21. Labeling requirements are similar • "Organic" - both agree that at least 95% of the ingredients must be organic. • "Made With" – both agree that 70% of the ingredients must be organic. In theEU the remaining 30% must be on published lists of "not commercially available ingredients." This list is subject to interpretation by the certifier or Member State. • "Below 70 %"- EU does not allow organic to appear anywhere on the label. US allows identification of organic ingredients on the information panel in products containing 50% or more organic ingredients. • Percent organic declarations in the US are not mandatory, but in some EU situations declaration may be required. • Under EU regulations, "transition to organic" labeling is allowed. In the US, such labeling is not allowed.

  22. Materials and the materials process • Materials generally must be listed in the EU, while in the US natural materials are allowed unless prohibited and synthetics are prohibited unless allowed • Materials process - the US requires published criteria and is based on a public process including scientific reviews and NOSB hearings. The EU publishes rulings based on Member State requests.

  23. Accreditation • Federal authority dictates accreditation and the USDA accredits certifiers. • Accreditation in the EU is by designated accreditation bodies and peer review. • Each EU Member State is responsible for ensuring that certifiers operate according to the inspection requirements laid down in Annex III.

  24. Import Authorizations • US umbrella certification allows shipping to all of the US. • Under EU rules, Transaction Certificates will be required with each shipment after November, 2002

  25. Access to Markets • US -Federal authority – Access to all states • EU – does not guarantee access to the 15 sovereign States

  26. Figure 1: Acreage under Organic Cultivation in European Countries in 1999 US certified organic area in 2000 was 2,029,073 acres.

  27. Consumer Trends and Organic Regulations – International PerspectivePART II. Organic Farming Systems Hort 390

  28. The United Kingdom has a long tradition in organic farming, with the foundation of the Soil Association in 1946 being a major milestone. Throughout the decades, the Soil Association has retained its status as the leading organization in the country’s organic movement. Despite an early start, the organic movement in the UK has been stagnating for a long time, compared to other major European countries. Figure 15: UK Farms and Acreage under Organic Cultivation1997-1999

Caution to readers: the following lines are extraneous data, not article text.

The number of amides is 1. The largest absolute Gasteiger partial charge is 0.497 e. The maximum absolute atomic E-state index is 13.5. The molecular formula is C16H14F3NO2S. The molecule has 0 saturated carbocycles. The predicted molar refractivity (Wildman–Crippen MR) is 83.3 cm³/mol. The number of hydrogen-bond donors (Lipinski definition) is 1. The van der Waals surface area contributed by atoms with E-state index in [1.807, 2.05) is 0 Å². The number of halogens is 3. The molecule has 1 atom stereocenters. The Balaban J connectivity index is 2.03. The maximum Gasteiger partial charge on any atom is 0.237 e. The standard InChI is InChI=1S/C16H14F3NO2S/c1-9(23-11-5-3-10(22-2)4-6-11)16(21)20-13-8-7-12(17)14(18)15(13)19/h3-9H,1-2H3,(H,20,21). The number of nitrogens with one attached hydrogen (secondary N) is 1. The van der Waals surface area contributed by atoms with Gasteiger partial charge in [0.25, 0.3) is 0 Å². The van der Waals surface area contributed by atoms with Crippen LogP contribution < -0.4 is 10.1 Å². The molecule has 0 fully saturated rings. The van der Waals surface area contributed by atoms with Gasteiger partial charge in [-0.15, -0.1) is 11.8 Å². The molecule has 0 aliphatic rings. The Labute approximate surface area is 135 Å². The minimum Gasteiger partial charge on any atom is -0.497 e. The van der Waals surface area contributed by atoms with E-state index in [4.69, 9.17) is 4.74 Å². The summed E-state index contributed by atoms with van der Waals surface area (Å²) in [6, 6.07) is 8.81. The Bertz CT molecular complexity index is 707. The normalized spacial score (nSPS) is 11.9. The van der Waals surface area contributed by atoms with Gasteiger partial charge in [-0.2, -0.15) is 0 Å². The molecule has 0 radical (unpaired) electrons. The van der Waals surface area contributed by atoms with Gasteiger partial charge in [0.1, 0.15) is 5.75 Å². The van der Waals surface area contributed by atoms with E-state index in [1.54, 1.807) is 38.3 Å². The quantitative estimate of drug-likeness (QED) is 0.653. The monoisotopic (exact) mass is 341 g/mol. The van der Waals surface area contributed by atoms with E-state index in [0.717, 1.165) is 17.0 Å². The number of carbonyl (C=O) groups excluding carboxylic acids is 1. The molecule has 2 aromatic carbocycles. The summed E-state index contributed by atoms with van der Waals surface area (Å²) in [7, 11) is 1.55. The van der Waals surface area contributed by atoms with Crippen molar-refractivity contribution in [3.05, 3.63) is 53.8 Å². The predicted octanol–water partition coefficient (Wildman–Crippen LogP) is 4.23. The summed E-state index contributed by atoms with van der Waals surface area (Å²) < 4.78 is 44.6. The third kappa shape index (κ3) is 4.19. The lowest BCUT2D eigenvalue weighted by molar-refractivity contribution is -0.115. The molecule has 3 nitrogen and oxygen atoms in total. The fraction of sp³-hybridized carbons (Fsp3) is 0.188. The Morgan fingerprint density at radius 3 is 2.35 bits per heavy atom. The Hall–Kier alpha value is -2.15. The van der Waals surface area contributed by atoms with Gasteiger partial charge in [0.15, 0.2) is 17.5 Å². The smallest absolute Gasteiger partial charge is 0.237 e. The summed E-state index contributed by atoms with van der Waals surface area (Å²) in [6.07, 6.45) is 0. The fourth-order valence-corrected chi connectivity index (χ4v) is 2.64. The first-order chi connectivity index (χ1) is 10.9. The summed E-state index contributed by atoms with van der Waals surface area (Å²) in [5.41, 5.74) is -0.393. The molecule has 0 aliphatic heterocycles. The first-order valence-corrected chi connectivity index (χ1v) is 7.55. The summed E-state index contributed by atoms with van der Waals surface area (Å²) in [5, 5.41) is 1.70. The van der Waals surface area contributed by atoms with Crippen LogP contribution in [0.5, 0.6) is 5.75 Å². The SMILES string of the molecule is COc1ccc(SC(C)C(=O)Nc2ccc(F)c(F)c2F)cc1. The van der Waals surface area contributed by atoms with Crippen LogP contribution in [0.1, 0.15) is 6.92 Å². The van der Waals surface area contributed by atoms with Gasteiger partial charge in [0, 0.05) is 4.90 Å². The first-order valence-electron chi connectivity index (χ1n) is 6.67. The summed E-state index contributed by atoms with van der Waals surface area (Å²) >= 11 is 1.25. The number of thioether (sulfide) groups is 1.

29. The Retail Market • For a long time the United Kingdom has been one of the countries with the lowest percentage of organic sales in relation to overall food sales. In 1997 organics accounted for only 0.7%, in contrast to at least 1% or more in other comparable markets. Per capita consumption ($7.67) was second lowest of comparable EU countries. • UK health food shops and specialist organic and natural food stores have never played as significant a role as, for example, in France and Germany; • In the seventies and eighties, farmers had to sell their products mainly through direct on-farm sales. Today, the more direct sales activities like farm gate sales, farmers markets and box schemes account for 15% of the retail sales. • In 1981, Safeway, a major multiple, began to sell some organic products. By 1993 the four biggest supermarket chains Tesco, Sainsbury’s, Safeway, ASDA, as well as the smaller multiple Waitrose, sold some organic groceries and produce, very early in comparison to most other European countries

  30. Organic Retail Sales by Outlet Type in the UKin 1999

  31. Retail Value of Main Organic Product Categories in the UK in 1999 Shares of Imported versus Domestically Grown Organic Products in the UK in 1999 Source: Soil Association [35]

  32. Consumer Buying Patterns and Attitudes toward Organic Products- UK • The UK is the country where the BSE (bovine spongiform encephalopathy or mad cow disease) scandal had the most profound impact on consumer attitude, as the disease originated in the UK. During the height of the BSE crisis, the Soil Association reports of 12,000 incoming calls per week by concerned consumers. Study on consumer behavior and attitudes; commissioned by the Soil Association and conducted by MORI in June 1999.